This is the third of three lessons in the “Follow Me” discipleship series from the 2014 Harvard Avenue College/Career Ministry Spring Retreat.
In this series, we’ve explored what it means to be a disciple of Christ. We looked at Jesus calling His first disciples and saw that the call of discipleship is initiated by God towards rebels dead in sin unto adoption as sons. This involves both belief and repentance. Next, we saw that the cost of discipleship requires loving family less than Jesus, bearing our cross, and relinquishing everything. Even though this cost seems high, what we get in return is infinitely more valuable: the righteousness of Christ.
We’re going to wrap up our “Follow Me” study by looking at one of the first and last things Jesus gave to His disciples while on the earth: the command to make disciples. True disciples of Jesus Christ are supernaturally compelled to make more disciples.
Commanded and Accompanied
READ Matthew 4:19; 28:18-20
Notice in these two passages that Jesus doesn’t suggest that His followers make disciples. He doesn’t highly recommend it. He didn’t teach them the latest evangelism technique or instruct them on how to be a role model. No, Jesus gave them a clear command: “Go and make”. From the very beginning, Jesus intended for every disciples to make more disciples.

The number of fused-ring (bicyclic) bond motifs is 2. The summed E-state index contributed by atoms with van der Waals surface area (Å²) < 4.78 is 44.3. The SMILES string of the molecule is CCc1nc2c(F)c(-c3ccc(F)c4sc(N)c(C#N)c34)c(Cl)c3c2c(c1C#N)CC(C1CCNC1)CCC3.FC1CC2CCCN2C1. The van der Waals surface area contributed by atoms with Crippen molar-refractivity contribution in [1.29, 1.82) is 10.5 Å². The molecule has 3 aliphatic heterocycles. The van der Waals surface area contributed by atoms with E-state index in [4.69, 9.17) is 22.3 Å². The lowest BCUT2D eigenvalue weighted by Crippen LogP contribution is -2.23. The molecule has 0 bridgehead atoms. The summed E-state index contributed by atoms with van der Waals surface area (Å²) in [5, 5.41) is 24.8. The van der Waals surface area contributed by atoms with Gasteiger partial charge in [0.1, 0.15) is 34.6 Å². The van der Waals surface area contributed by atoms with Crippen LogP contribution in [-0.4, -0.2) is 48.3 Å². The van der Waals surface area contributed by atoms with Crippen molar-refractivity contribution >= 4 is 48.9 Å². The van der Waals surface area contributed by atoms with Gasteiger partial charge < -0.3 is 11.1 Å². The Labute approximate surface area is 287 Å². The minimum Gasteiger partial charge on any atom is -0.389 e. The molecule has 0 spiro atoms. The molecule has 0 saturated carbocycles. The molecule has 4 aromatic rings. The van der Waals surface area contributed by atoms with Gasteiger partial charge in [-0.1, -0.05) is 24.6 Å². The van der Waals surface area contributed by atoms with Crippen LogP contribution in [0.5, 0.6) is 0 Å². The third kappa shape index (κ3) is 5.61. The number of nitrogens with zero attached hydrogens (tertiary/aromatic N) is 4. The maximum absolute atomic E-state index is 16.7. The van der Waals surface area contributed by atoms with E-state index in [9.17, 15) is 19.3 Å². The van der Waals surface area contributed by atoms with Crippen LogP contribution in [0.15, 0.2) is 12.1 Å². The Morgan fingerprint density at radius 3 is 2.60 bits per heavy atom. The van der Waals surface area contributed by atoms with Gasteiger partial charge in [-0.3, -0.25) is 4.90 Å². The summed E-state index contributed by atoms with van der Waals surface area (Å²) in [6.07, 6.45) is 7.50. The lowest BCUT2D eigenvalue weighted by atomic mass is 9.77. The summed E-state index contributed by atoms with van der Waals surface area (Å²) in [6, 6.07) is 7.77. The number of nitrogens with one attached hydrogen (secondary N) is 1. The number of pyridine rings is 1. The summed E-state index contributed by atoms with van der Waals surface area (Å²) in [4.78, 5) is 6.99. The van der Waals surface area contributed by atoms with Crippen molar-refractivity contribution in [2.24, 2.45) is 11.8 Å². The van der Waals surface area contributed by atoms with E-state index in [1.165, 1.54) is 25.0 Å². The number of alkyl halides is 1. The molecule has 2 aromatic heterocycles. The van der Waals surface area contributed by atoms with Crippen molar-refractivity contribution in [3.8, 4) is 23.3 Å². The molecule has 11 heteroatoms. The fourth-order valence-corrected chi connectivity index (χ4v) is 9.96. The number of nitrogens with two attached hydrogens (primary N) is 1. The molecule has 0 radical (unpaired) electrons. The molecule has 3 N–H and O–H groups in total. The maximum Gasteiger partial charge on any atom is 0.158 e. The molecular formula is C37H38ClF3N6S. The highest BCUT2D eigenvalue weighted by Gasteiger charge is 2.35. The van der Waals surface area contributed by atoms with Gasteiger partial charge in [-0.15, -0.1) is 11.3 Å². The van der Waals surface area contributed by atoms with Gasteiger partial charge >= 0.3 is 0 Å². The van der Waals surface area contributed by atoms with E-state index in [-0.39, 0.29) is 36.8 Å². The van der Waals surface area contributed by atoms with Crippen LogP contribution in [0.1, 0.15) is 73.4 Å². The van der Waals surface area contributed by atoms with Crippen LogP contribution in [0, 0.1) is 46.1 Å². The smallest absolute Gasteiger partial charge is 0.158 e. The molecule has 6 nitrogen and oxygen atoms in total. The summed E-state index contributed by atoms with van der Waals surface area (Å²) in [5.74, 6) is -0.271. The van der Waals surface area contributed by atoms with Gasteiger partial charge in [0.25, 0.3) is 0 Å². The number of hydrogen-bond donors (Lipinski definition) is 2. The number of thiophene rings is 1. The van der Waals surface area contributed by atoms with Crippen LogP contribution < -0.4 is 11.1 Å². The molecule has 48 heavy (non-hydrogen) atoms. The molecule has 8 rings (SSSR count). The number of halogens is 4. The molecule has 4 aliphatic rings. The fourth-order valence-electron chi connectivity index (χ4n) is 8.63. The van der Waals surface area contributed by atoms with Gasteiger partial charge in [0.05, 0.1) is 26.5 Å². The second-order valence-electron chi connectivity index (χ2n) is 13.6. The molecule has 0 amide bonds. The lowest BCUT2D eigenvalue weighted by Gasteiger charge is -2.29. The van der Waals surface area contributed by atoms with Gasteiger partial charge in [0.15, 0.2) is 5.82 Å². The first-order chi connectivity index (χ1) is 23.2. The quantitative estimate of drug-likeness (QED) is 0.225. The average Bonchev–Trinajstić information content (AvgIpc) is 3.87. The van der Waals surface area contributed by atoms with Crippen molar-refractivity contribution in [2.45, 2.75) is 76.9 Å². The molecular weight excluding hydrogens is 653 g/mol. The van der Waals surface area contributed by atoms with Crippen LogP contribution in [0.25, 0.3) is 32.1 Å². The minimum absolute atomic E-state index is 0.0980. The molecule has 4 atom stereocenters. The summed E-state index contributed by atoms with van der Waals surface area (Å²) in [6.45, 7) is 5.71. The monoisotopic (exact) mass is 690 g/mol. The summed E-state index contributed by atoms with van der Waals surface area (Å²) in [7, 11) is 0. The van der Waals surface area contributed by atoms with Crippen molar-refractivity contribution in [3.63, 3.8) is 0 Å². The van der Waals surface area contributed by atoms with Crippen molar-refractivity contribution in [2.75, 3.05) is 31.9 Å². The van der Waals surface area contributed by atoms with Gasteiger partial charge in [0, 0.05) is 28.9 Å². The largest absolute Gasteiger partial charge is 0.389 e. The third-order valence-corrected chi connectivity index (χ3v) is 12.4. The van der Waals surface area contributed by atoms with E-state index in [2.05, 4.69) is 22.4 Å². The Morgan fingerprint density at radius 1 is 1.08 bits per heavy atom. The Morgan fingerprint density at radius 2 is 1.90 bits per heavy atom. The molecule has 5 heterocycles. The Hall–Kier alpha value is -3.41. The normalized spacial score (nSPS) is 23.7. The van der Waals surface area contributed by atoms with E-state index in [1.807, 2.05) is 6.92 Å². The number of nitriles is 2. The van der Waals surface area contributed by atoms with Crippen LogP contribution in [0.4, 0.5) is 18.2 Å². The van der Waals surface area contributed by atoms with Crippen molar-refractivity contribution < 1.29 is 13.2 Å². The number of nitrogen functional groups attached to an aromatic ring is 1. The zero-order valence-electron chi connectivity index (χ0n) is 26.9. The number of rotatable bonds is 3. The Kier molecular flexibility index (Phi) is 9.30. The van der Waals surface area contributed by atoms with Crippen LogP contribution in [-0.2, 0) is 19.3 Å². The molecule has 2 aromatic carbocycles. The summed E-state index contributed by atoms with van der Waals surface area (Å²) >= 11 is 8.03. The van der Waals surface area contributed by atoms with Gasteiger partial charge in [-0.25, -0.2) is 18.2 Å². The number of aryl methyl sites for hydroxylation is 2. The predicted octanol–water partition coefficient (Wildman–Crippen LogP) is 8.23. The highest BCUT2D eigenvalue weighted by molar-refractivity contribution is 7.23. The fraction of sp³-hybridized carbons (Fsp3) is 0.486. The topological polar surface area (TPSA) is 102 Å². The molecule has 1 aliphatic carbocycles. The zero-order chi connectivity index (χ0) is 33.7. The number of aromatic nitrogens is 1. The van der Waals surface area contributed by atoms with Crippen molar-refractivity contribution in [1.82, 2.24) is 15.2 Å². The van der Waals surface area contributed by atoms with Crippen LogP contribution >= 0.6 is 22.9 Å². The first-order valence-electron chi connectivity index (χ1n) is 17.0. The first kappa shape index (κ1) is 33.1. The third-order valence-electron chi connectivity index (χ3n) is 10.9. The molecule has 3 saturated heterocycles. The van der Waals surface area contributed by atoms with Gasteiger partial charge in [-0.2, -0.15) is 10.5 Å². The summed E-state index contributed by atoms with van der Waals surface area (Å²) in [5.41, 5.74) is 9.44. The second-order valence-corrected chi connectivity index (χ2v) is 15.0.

It is also important to note that He doesn’t give them this command and leave them to figure it out on their own. On our own, we are destined to fail. That’s what’s great about being a follower of Christ: He doesn’t leave us alone! The commands that Jesus gives His disciples can only be accomplished by the work that He does in them. In Matthew 4, He promises to make them fishers of men while in Matthew 28, Jesus tells His followers that He may be leaving them physically, but He will always be with them in the presence of the Holy Spirit. This Holy Spirit continues to mold and shape us into the image of the ultimate Disciplemaker.
The Motivation for Disciple-making
What then is our motivation to make disciples? Should we do it because we feel guilty if we don’t? Should we do it to check off that box on our Heaven Admission Form? Not at all! Look at the Apostles: they were supernaturally compelled to tell others about Jesus. As a result, not even death could stop them from obeying this command. Read more of this post